Top Ten Tuesday was created by The Broke and the Bookish in June of 2010 and was moved to That Artsy Reader Girl in January of 2018. It was born of a love of lists, a love of books, and a desire to bring bookish friends together.
It’s time for another Top Ten Tuesday and this week is a freebie so we can pick our own theme! I’m going with my favourite non-fiction reads because I feel like sometimes book discussion is a bit fiction-heavy so it’s nice to mix it up a little! I’m including memoir, true crime, comedy and essay collections – and hopefully you enjoy reading my list! I can’t wait to see what everyone comes up with today as their Top Ten Tuesday freebie!
1. Furious Hours: Murder, Fraud and the Last Trial of Harper Lee by Casey Cep
The stunning story of an Alabama serial killer and the true-crime book that Harper Lee worked on obsessively in the years after To Kill a Mockingbird
Reverend Willie Maxwell was a rural preacher accused of murdering five of his family members for insurance money in the 1970s. With the help of a savvy lawyer, he escaped justice for years until a relative shot him dead at the funeral of his last victim. Despite hundreds of witnesses, Maxwell’s murderer was acquitted – thanks to the same attorney who had previously defended the Reverend.
As Alabama is consumed by these gripping events, it’s not long until news of the case reaches Alabama’s – and America’s – most famous writer. Intrigued by the story, Harper Lee makes a journey back to her home state to witness the Reverend’s killer face trial. Harper had the idea of writing her own In Cold Blood, the true-crime classic she had helped her friend Truman Capote research. Lee spent a year in town reporting on the Maxwell case and many more years trying to finish the book she called The Reverend.
I read this one quite recently and absolutely loved it. I find Harper Lee one of the most intriguing authors I’ve ever read about and this book tells her story in such a unique and interesting way, blending it with her research of a real criminal and of that criminal’s lawyer. Cep ties these three story threads together beautifully and shines new light on one of the most famously private writers of all time. You can read my full review here.
2. Columbine by Dave Cullen
What really happened on April 20th, 1999? The horror left an indelible stamp on the American psyche, but most of what we thought we knew was wrong. It wasn’t about jocks, Goths or the Trench Coast Mafia. Dave Cullen was one of the first reporters on the scene, and he spent ten years on this book, the definitive account. With a keen investigative eye and psychological acumen, he draws on mountains of evidence, insight from the world’s leading forensic psychologists , and the killers’ own words and drawings – several reproduced in a new appendix. Cullen paints raw portraits of two polar opposite killers. They contrast starkly with the flashes of resilience and redemption among the survivors.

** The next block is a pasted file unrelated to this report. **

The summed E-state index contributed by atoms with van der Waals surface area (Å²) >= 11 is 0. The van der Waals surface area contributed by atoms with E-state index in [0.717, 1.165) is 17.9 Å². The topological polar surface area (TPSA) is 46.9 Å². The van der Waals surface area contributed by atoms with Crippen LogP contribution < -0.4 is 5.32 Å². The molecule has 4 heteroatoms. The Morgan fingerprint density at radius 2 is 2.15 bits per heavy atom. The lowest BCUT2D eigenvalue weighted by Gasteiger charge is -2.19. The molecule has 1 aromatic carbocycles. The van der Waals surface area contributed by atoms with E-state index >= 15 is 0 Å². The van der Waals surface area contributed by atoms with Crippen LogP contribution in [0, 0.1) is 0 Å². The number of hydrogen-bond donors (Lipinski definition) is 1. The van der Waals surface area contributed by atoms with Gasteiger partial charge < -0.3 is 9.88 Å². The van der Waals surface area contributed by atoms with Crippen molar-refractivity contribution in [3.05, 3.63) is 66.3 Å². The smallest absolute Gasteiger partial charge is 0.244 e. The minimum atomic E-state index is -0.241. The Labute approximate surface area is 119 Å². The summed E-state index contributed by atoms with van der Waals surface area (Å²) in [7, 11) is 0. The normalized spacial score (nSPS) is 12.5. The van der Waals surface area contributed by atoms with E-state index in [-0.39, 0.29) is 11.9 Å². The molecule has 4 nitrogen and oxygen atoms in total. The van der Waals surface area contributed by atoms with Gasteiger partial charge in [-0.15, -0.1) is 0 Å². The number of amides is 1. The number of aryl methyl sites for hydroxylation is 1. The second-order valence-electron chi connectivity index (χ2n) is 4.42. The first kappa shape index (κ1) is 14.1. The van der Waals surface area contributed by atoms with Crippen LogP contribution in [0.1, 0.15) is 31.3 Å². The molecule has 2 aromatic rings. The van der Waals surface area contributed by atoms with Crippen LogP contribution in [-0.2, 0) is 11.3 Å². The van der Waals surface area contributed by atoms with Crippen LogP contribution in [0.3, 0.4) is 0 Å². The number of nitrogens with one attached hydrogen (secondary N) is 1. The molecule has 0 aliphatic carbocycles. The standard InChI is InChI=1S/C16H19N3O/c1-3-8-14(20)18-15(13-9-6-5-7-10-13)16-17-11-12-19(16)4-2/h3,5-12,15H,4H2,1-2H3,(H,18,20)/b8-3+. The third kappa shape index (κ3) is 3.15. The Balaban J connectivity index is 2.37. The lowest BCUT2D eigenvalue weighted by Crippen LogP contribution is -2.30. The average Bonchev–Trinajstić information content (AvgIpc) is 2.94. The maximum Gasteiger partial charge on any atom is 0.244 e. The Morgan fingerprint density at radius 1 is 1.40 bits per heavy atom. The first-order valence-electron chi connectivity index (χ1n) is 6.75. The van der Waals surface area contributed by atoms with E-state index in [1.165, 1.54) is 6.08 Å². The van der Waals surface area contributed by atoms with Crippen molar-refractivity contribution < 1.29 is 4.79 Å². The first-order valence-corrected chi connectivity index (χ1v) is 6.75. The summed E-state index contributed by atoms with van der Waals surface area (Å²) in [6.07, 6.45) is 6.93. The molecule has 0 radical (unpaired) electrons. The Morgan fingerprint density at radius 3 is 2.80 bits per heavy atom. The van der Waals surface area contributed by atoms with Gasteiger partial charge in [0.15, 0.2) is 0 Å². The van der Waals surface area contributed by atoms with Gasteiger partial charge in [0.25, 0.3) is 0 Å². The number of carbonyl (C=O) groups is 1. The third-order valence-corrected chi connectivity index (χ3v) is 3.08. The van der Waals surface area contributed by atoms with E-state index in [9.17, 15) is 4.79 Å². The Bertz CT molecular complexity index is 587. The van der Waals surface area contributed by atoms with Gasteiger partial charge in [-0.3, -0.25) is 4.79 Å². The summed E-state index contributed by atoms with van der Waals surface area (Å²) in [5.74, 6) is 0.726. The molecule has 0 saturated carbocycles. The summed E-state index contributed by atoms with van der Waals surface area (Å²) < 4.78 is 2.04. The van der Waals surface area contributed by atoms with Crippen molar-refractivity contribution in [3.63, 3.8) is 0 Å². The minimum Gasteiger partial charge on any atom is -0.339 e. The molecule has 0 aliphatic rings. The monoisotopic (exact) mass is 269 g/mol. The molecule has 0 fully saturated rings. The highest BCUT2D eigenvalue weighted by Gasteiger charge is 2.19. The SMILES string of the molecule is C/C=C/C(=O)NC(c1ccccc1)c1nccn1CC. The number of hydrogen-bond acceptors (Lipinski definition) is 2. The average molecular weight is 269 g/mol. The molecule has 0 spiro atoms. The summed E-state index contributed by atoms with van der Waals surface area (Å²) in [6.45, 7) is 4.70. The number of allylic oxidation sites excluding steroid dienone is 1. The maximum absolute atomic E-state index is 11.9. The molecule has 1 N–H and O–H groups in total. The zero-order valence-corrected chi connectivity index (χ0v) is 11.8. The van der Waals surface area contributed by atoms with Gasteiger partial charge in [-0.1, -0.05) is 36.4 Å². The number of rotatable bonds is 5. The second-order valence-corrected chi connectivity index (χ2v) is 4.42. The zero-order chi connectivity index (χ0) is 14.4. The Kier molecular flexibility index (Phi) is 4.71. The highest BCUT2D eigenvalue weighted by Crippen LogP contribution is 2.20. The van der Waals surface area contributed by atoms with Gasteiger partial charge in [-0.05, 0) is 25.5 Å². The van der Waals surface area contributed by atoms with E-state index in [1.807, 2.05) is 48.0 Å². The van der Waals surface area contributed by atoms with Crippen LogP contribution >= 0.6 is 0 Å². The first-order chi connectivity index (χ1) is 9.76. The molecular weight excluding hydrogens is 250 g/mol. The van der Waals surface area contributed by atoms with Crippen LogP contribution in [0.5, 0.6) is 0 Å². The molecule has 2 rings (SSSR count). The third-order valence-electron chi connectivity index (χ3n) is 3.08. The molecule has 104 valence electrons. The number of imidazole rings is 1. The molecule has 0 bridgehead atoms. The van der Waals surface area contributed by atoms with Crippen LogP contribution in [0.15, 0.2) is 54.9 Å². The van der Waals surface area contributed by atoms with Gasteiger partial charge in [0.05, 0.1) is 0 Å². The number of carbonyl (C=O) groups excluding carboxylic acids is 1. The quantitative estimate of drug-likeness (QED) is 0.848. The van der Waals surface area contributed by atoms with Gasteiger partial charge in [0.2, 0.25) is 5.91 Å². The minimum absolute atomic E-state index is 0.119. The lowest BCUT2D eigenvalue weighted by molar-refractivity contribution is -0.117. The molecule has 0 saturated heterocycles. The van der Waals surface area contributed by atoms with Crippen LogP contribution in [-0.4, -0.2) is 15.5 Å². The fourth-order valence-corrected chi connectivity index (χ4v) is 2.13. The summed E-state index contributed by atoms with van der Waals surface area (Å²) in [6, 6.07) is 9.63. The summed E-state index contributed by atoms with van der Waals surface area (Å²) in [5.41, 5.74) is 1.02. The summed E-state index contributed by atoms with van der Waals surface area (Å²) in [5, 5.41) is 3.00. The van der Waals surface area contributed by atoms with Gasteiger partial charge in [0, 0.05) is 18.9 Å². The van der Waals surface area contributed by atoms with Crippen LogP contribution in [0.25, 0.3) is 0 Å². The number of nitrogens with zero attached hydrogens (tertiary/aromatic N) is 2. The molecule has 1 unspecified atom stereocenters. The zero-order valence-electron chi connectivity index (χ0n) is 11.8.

This is one of the most intensely emotional true crime books I’ve ever read. Cullen is extremely thorough and even-handed in the way he investigates and tries to explain an unimaginable tragedy. He brings so many different perspectives into the narrative and also dispels some of the misconceptions about Columbine.
3. Not That Bad: Dispatches from Rape Culture edited by Roxane Gay
In this valuable and revealing anthology, cultural critic and bestselling author Roxane Gay collects original and previously published pieces that address what it means to live in a world where women have to measure the harassment, violence, and aggression they face, and where they are “routinely second-guessed, blown off, discredited, denigrated, besmirched, belittled, patronized, mocked, shamed, gaslit, insulted, bullied” for speaking out.
I love anything to do with Roxane Gay because of her intelligence, social commentary and cutting honesty. This collection of essays on the full spectrum of rape culture is so timely and relevant. It is certainly not a pleasant read at times but the importance of hearing these stories from real women cannot be underestimated. You can read my full review here.
4. We Are Never Meeting in Real Life by Samantha Irby
In this painfully funny collection, Samantha Irby captures powerful emotional truths while chronicling the rubbish bin she calls her life. From an ill-fated pilgrimage to Nashville to scatter her estranged father’s ashes to awkward sexual encounters to the world’s first completely honest job application, and more, sometimes you just have to laugh, even when your life is permanently pear-shaped.